4. You had a previous abdominal surgery or another health problem
It is important to divulge thoroughly your previous medical history with your current OB-Gyne. If you have an old incision at your abdominal area due to an operation, it might rupture during normal delivery. Other conditions such as uncontrolled hypertension or heart disease can also be risky and is a cause for C-section delivery.
5. You had a large baby
This usually happens for babies born to diabetic mothers. This type of condition may either be gestational diabetes or due to a chronic diabetes mellitus. On other cases, the mother’s pelvis might be too small or baby’s head is too large in diameter to pass naturally. For these, it is safer to go under the knife.
6. You have placenta previa
This condition is potentially dangerous for a natural childbirth as this can cause you to bleed profusely and lose more blood than usual. This happens when the placenta is lower than normal and covers the opening of your cervix.
7. Your baby has reduced heart rate during your labor
This is too dangerous for the baby. This is also the reason behind fetal distress. Inadequate heart beat will also result in less oxygen being received by the baby. The baby might get long-term complications and might even die unless emergency C-section happens.
8. Your birth canal / cervix didn’t dilate enough
Your baby cannot pass down unless there is enough space. For this, your cervix must dilate in full at around 10 centimeters. It might also be due to inadequate contractions as this stimulates dilatation.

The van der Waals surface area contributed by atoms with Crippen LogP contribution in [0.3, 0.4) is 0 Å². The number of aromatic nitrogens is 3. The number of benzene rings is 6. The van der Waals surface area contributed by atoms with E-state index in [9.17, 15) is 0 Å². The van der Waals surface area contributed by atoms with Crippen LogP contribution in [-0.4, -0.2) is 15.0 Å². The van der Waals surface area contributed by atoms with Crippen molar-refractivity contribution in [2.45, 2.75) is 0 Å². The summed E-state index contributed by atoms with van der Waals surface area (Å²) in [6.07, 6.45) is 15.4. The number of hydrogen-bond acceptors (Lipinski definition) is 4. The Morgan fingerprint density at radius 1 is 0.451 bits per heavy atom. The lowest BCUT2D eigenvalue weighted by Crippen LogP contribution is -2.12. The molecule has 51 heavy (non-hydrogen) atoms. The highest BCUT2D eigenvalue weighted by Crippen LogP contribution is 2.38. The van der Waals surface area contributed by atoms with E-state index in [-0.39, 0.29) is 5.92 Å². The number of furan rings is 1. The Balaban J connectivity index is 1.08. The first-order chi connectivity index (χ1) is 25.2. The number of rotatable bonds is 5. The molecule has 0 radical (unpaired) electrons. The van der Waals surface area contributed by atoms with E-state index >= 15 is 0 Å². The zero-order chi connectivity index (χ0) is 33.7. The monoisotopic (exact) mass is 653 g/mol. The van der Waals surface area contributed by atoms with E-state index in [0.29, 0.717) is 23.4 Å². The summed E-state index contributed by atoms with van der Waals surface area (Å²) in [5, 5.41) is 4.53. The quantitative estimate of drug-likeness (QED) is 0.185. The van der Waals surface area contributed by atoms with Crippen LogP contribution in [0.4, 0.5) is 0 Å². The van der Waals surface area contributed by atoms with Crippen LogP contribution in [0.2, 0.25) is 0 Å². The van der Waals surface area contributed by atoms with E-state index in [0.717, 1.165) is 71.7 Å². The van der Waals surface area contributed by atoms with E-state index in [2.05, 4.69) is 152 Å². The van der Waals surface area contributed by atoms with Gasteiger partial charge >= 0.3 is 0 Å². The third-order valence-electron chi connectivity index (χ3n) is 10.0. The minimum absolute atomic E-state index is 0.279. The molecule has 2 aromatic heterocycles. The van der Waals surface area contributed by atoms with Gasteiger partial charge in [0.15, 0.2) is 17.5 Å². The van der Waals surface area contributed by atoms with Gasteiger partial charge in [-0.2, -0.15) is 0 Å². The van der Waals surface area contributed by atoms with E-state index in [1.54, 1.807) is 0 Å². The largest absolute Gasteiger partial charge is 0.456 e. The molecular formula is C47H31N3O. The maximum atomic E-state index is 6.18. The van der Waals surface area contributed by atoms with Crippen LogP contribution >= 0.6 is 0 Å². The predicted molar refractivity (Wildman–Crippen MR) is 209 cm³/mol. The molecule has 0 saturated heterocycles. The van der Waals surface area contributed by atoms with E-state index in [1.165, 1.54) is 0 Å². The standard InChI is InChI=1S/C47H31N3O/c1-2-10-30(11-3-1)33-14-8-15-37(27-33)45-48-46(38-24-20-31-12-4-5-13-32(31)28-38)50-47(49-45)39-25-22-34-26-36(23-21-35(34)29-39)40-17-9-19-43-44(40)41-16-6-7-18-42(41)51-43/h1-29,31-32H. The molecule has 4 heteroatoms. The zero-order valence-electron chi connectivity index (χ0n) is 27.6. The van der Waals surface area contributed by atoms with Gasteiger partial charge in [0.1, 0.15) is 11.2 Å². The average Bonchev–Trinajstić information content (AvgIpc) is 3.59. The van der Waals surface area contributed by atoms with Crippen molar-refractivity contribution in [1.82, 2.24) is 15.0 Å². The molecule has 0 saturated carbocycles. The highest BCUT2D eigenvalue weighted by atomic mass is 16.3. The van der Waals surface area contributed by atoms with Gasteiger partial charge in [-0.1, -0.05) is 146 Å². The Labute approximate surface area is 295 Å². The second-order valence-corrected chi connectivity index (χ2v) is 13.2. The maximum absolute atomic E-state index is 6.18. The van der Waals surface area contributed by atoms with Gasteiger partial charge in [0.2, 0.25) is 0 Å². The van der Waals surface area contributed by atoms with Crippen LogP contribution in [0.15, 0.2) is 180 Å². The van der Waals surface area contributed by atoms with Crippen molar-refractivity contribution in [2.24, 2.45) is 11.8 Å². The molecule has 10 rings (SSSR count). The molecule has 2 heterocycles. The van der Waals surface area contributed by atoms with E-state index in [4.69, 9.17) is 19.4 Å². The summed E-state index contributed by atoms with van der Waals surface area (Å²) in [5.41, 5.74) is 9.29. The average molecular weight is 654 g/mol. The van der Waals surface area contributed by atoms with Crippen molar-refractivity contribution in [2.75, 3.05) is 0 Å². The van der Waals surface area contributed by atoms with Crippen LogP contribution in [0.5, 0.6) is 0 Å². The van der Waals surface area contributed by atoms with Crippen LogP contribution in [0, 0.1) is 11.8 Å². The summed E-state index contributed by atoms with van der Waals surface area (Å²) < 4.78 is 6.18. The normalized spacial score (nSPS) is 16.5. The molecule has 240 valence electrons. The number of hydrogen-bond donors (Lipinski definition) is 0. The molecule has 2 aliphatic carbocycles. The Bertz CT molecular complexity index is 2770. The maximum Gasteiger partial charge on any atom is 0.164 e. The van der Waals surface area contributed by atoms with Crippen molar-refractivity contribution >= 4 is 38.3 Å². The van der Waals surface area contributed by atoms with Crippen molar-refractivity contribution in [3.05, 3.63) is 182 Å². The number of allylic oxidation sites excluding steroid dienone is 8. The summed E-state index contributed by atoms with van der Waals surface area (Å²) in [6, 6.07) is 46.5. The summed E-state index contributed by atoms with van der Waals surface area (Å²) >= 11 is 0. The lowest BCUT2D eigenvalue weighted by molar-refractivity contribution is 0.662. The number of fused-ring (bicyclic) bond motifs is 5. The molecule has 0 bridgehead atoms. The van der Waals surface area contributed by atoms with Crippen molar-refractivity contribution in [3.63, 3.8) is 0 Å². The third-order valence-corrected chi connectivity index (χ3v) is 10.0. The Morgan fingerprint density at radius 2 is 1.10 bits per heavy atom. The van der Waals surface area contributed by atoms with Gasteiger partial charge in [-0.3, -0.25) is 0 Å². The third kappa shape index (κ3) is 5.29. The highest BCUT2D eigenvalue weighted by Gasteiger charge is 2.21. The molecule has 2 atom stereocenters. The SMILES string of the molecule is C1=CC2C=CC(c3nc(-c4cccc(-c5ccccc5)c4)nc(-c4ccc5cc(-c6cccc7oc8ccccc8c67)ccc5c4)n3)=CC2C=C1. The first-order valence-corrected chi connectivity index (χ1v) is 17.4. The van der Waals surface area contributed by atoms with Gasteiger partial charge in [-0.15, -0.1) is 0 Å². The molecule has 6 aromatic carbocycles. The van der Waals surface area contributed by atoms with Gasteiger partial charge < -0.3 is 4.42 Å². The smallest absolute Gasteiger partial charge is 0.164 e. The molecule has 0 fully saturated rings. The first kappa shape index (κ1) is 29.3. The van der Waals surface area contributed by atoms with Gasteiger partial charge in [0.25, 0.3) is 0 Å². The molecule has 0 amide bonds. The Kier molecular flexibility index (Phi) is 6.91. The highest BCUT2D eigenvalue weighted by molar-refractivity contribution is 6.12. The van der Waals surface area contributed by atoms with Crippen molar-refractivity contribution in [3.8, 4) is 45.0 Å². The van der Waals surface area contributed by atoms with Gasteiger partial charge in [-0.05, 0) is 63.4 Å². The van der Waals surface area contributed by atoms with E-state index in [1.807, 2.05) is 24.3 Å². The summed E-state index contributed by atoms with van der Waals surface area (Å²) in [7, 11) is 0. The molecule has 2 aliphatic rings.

Helpful Tips During And After C-Section Delivery
1. Shaking due to chills at the delivery and recovery room is expected
You’ll shake like an epileptic and the room will feel icy cold. Bring a lot of warm blankets. Ask your partner to ready it immediately after the operation. On some cases, they will even restrain your arms before the C-section due to the shakes. This can happen so it helps to be prepared.
2. You can feel panicked, nauseous or out of breath.
Having a C-section is like undergoing a major abdominal surgery. Have your partner or family member to accompany you to the delivery room for comfort and support.
3. You might feel intense itching all over during the operation or at post-op.
If this is the case, inform your doctor or nurse as soon as this happens. You might be allergic to a pain medication and the drip must be stopped immediately.
4. You have to walk, regardless if it is painful and difficult.
Pain and exhaustion are normal. It will hurt a lot just to get up, let alone to walk. You need to walk sooner and it will be painful. While at the hospital, your nurses can help you and cheer you up. Walking is imperative; no matter how much difficult and painful it is since it will make your recovery faster.
5. Pain medication is a sanity saver.
Pain is expected to start on day one. It hurts to move, to lean down, to sneeze, cough, and laugh. While at the hospital, it is best not to skip on pain medications such as narcotics. You can even ask for more if you feel so. Do not worry that it might get you hooked; your nurses will help you to regulate it.
You can wean off strong pain medications before you go home. To help with controlling pain, you can use an abdominal binder. This will help to hold your incision in place and provide your tummy support while you move.